We observed that IBC patients with CTC counts of less than five had significantly better outcomes than IBC patients with CTC counts of five or more. In a previous study of patients with metastatic IBC, we found the CTC count to be of limited prognostic value; differences in OS between patients with CTC counts of less than five and CTC counts of five or more were not significant [24]. In that study, we observed a lower prevalence of CTCs and fewer CTCs in patients with metastatic IBC than in patients with metastatic non-IBC [24]. However, the vast majority of those patients had received neoadjuvant or first-line therapy. In our current study, we observed that CTC counts at the time of disease progression after chemotherapy were lower than CTC counts at baseline, and that the proportions of patients with CTC counts of five or more or with one or more CTCs were significantly lower at the time of disease progression than at baseline, which is consistent with our earlier report [24].

Emerging data suggest that statins, in addition to their known antiinflammatory effects, might also have an antiproliferative effect on breast cancer cells; however, available evidence on breast cancer risk is conflicting [37,38]. Statins are usually well tolerated, but their administration is associated with some important side effects, including myositis, rhabdomyolysis, hepatotoxicity, and diarrhea. A recent cohort study showed that use of weakly lipophilic to hydrophilic statins (H-statins) is associated with significantly improved PFS compared with no statin use in patients with IBC [25]. In our study, we observed that patients who took statins before the diagnosis of IBC had significantly lower baseline CTC counts than patients not taking statins. Consistent with previous observations, patients who used H-statins had lower baseline CTC counts compared with patients without statins. These data, even though hypothesis generating, further add credence to the earlier observation that statins might have an anticancer effect, especially in IBC, and warrant additional study.

Conclusion

In conclusion, this retrospective study suggests a prognostic value of CTCs in patients with newly diagnosed IBC. We observed that patients with nonmetastatic IBC had a lower CTC prevalence and lower CTC counts at progression than did patients with metastatic IBC. Further research should focus on characterization of CTCs in IBC patients and the implications for treatment decisions.

Ethics approval

Institutional Review Board, The University of Texas, MD Anderson Cancer Center, protocol DR10-0227.

Abbreviations

CD45+: 

CD45 positive

CTC: 

circulating tumor cell

DAPI: 

4′,6-diamidino-2-phenylindole

IBC: 

inflammatory breast cancer

H-statins: 

hydrophilic statins

L-statins: 

lipophilic statins

MBC:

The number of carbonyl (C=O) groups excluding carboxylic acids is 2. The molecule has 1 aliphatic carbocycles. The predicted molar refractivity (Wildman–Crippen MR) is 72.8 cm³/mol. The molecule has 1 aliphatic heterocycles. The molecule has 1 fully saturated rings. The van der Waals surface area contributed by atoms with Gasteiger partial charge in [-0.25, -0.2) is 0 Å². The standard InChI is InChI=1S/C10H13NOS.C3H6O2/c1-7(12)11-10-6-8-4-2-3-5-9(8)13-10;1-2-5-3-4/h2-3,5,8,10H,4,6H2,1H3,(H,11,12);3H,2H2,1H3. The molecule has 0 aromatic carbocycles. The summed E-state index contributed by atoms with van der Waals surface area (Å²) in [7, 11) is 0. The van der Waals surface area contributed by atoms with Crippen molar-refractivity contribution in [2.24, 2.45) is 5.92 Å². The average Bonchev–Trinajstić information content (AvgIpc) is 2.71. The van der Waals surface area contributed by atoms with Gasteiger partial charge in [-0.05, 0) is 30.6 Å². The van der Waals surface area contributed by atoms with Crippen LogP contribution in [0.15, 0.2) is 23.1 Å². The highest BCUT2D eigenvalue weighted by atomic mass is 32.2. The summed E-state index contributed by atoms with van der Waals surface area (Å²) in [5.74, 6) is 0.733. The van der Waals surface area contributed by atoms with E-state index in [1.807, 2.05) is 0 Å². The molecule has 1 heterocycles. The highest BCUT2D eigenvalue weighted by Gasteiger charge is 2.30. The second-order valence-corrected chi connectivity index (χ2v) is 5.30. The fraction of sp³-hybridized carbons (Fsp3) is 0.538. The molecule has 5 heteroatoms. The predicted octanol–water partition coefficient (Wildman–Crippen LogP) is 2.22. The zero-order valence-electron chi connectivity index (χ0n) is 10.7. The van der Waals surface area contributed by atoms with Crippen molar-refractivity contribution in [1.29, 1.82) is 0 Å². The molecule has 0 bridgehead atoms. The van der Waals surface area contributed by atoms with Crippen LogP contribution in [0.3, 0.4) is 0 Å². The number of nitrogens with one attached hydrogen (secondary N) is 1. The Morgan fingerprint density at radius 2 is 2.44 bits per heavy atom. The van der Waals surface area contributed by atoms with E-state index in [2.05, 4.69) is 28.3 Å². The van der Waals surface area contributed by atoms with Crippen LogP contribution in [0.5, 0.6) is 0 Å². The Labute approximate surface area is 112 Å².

metastatic breast cancer

mIBC: 

metastatic IBC

MDACC: 

The MD Anderson Cancer Centre

non-IBC: 

non-inflammatory metastatic breast cancer

OS: 

overall survival

pCR: 

pathologic complete response

PFS: 

progression-free survival

Declarations

Acknowledgements

We thank Stephanie P. Deming for discussions and critical reading and editing of the manuscript. This work was supported by a grant from the State of Texas Rare and Aggressive Breast Cancer Research Program, which supports the Morgan Welch Inflammatory Breast Cancer Research Program and Clinic; a UICC American Cancer Society International Fellowship for Beginning Investigators Award (ACS/08/006 to M.M.); a grant from the Slovak Grant Agency (VEGA 1/0724/11 to M.M.); and a grant from the National Cancer Institute, National Institutes of Health (CA138239-02 to M.C., W.A.W., and J.M.R.).

Authors’ Affiliations

(1)
Department of Hematopathology, The University of Texas MD Anderson Cancer Center
(2)
Breast Medical Oncology, The University of Texas MD Anderson Cancer Center
(3)
Radiation Oncology, The University of Texas MD Anderson Cancer Center
(4)
Morgan Welch Inflammatory Breast Cancer Research Program and Clinic, The University of Texas MD Anderson Cancer Center
(5)
Department of Medical Oncology, Comenius University, School of Medicine
(6)
Medical Oncology, Istituto Scientifico Romagnolo per lo Studio e la Cura dei Tumori (IRST) – IRCCS
(7)
Department of Clinical Medicine and Surgery, University Federico II
(8)
Medical Oncology Department, Dubai Hospital
(9)
Present affiliation: Breast Center, Thomas Jefferson University-Kimmel Cancer Center

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© Mego et al.; licensee BioMed Central. 2015

This is an Open Access article distributed under the terms of the Creative Commons Attribution License (http://creativecommons.org/licenses/by/4.0), which permits unrestricted use, distribution, and reproduction in any medium, provided the original work is properly credited. The Creative Commons Public Domain Dedication waiver (http://creativecommons.org/publicdomain/zero/1.0/) applies to the data made available in this article, unless otherwise stated.